In a conversation, do you remember the last time someone really focused on you? When they were genuinely curious about you? Do you remember how that felt? When others are curious about us – about who we are, what we’re interested in, what we think and what matters to us – we feel good. We appreciate it. You can have a powerful impact on people simply by being curious and asking questions.
Asking powerful questions may be one of the most important, yet least developed, skills for personal and professional success. In the work I do, coaching leaders and executives, we discuss the art of asking questions. You would be surprised at how many smart leaders are great at providing answers, but fall short in asking powerful questions.
A popular belief holds that we win friends and new business by being clever and quick on our feet, and that our brilliance – saying just the right thing – is what attracts others. But being curious and asking questions of the other person is far more valuable than having a ready answer.
Powerful questions – the kind that invite you to think and open up the conversation – help you to:
- Evoke discovery and insight
- Open the mind and fuel conversations
- Reframe and redefine a problem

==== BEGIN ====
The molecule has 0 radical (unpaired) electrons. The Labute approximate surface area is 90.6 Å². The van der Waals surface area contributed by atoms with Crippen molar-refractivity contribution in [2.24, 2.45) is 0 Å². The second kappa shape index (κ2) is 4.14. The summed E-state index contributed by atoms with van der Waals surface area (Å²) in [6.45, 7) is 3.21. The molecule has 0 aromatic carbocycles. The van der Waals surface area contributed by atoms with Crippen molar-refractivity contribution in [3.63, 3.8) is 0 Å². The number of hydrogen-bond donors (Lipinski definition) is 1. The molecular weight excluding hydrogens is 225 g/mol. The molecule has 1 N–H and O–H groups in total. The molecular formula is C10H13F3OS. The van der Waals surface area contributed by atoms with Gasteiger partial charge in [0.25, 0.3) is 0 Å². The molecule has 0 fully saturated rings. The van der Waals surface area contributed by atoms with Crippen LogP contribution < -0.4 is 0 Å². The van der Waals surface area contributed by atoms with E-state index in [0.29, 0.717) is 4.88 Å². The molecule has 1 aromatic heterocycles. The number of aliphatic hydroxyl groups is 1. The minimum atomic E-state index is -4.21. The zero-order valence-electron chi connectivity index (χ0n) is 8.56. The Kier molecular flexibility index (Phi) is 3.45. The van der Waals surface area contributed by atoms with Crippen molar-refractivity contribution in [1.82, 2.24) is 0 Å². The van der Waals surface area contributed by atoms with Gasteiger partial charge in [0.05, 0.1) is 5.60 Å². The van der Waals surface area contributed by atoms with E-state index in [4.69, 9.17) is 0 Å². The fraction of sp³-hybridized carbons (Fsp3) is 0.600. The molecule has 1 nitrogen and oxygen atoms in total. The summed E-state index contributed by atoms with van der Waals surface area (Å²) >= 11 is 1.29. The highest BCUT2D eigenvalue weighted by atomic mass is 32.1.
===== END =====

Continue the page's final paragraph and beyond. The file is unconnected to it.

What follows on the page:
- Challenge underlying assumptions
- Inquire for greater understanding, awareness and clarity
- Examine new perspectives
- Innovate for the future
- Forge important relationships
- Gather information
- Focus us on what’s most important
Be curious and ask questions. When others are curious about us we feel good. Click To Tweet
Transformational teachers like Socrates, Jesus, Mohammed and Buddha were masters at using powerful questions as teaching tools, forever changing the lives of their disciples. Albert Einstein and Peter Drucker were 20th-century intellectuals who were known for asking provocative questions.
In Power Questions: Build Relationships, Win New Business, and Influence Others (Wiley, 2012), consultants Andrew Sobel and Jerold Panas present more than 200 significant questions, along with stories about how to use them.
“The questions we select have the power to give life to conversations in unexpected and delightful ways,” they write. “They are powerful tools to get directly to the heart of the matter. They are the keys to opening locked doors.”
Here’s an example of a powerful question that can help your leadership, improve relationships, manage priorities and enjoy greater influence
“What would you like to know about…?”
When people ask you to describe your company, job or services, clarify their intent before you start talking. What are they interested in learning? Don’t assume you know. Giving a five-minute answer to the wrong question is not ideal. If time is tight, make sure your answer is brief and on target by asking: “What part of my background interests you?” or “What would you like me to focus on?”. After you respond, ask if you’ve answered the question and if there’s anything else they want you to cover.
The next time you are asked about your company, or your job, be sure to ask a few clarifying questions before you answer. You might be surprised at how the conversation unfolds.